own world. As fast as you conform your life to the pure idea in your mind, that will unfold its great proportions."-R. W. Emerson.
ALL are architects of Fate,
Working in these walls of Time;
Each thing in its place is best;
Strengthens and supports the rest.
Time is with materials filled;
Are the blocks with which we build.
Leave no yawning gaps between :
Such things will remain unseen.
Builders wrought with greatest care
For the gods are everywhere.
Let us do our work as well,
Both the unseen and the seen;
Else our lives are incomplete,
Standing in these walls of time;
Stumble as they seek to climb.
Shall to-morrow find its place.
To those turrets, where the eye
And one boundless reach of sky.
XXXIII. THE LABOURER.
"IT is an encouraging circumstance that the respect for labour is increasing, or rather that the old prejudices against manual toil as degrading a man, or putting him in a lower sphere, are wearing away; and the cause of this change is full of promise: for it is to be found in the progress of intelligence, Christianity, and freedom, all of which cry aloud against the old barriers created between the different classes, and challenge especial sympathy and regard for those who bear the heaviest burdens and create most of the comforts of social life. The contempt of labour of which I have spoken, is a relic of the old aristocratic prejudices which formerly proscribed trade as unworthy of a gentleman, and must die out with other prejudices of the same low origin. And the results must be happy. It is hard for a class of men to respect themselves, who are denied respect by all around them. A vocation, looked on as degrading, will have a tendency to degrade those who follow it. Away, then, with the idea of something low in manual labour. There is something shocking to a religious man in the thought, that the employment which God has ordained for the vast majority of the human race, should be unworthy of any man, even of the highest. If, indeed, there were an employment which could not be dispensed with, and which yet tended to degrade such as might be devoted to it, I should say that it ought to be shared by the whole race, and thus neutralized by extreme division, instead of being laid, as the sole vocation, on one man or a few. Let no human being be broken in spirit, or trodden under foot, for the outward prosperity of the state. So far is manual labour from meriting contempt or slight, that it will probably be found, when united with true means of spiritual culture, to foster a sounder judgment, a keener observation, a more creative imagination, and a purer taste, than any other vocation. Man thinks of the few, God of the many; and the many will be found at length to have within their reach the most effectual means of progress."- Channing.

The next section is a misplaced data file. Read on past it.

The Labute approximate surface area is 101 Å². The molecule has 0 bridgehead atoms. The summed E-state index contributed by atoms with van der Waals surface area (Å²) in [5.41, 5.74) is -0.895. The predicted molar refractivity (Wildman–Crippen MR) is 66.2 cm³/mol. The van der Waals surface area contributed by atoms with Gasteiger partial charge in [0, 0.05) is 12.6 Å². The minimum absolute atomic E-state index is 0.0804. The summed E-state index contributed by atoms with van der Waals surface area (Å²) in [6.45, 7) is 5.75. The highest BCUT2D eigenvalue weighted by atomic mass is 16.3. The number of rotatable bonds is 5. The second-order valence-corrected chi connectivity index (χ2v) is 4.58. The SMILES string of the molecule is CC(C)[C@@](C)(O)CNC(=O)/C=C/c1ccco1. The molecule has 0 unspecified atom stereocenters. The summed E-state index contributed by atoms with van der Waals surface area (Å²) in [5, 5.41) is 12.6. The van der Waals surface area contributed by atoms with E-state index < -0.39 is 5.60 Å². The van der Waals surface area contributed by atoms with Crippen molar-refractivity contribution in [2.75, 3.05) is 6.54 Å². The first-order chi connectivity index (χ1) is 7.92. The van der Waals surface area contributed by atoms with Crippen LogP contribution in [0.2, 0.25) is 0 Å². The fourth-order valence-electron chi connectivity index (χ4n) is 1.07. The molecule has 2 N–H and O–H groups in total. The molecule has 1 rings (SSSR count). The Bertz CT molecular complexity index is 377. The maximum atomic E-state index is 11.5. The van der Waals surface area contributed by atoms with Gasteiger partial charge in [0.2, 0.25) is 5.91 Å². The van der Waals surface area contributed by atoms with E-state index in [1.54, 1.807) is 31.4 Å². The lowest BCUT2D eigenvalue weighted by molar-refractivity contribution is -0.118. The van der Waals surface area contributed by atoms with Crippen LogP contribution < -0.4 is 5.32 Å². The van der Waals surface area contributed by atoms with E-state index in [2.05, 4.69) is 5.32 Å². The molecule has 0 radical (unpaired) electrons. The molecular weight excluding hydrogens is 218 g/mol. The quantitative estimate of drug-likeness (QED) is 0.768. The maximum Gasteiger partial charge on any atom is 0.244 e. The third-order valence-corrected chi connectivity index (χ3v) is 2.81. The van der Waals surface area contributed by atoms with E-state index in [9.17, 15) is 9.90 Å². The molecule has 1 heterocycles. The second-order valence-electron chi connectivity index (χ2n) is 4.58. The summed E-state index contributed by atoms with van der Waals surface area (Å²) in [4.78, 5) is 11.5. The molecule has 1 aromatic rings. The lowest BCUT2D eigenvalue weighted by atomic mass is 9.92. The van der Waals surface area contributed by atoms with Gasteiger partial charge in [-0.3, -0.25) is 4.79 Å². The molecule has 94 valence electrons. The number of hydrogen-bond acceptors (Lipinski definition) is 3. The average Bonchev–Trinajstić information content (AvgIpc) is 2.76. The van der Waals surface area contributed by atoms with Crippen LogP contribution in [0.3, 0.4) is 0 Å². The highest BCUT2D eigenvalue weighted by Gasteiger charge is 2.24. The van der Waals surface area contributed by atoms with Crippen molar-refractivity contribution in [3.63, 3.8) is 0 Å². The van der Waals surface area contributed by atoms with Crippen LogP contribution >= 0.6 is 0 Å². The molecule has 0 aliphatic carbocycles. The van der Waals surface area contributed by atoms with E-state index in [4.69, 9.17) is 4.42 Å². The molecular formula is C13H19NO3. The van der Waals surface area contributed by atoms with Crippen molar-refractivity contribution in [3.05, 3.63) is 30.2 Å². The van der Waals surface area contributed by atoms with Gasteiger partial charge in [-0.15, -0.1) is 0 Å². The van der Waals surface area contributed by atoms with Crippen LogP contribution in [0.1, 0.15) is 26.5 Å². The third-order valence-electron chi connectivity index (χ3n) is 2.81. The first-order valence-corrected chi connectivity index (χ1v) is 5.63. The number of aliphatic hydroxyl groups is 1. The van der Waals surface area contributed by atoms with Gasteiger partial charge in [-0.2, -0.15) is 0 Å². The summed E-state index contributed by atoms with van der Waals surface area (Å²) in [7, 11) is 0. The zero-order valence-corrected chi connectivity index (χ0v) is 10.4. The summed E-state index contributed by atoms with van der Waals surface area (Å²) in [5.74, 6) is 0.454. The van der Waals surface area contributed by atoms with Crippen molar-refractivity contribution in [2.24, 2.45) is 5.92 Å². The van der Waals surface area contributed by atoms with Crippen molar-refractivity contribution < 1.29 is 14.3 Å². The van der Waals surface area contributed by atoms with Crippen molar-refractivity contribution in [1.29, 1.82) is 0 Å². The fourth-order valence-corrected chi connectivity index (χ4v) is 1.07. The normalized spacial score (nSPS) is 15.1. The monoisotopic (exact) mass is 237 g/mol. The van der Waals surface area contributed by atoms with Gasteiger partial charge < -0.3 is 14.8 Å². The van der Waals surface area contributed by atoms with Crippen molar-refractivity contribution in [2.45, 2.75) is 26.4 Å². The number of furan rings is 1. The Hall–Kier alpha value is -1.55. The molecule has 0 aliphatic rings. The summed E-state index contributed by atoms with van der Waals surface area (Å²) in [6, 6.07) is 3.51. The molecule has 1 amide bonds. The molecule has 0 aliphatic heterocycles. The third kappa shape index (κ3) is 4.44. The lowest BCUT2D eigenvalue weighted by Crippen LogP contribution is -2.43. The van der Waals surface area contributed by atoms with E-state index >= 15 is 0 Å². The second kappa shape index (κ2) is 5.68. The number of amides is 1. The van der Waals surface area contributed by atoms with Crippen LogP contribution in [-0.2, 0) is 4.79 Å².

STAND up-erect! Thou hast the form,
What then?-Thou art as true a man
As any of the throng.
Who is thine enemy? the high
In station, or in wealth the chief?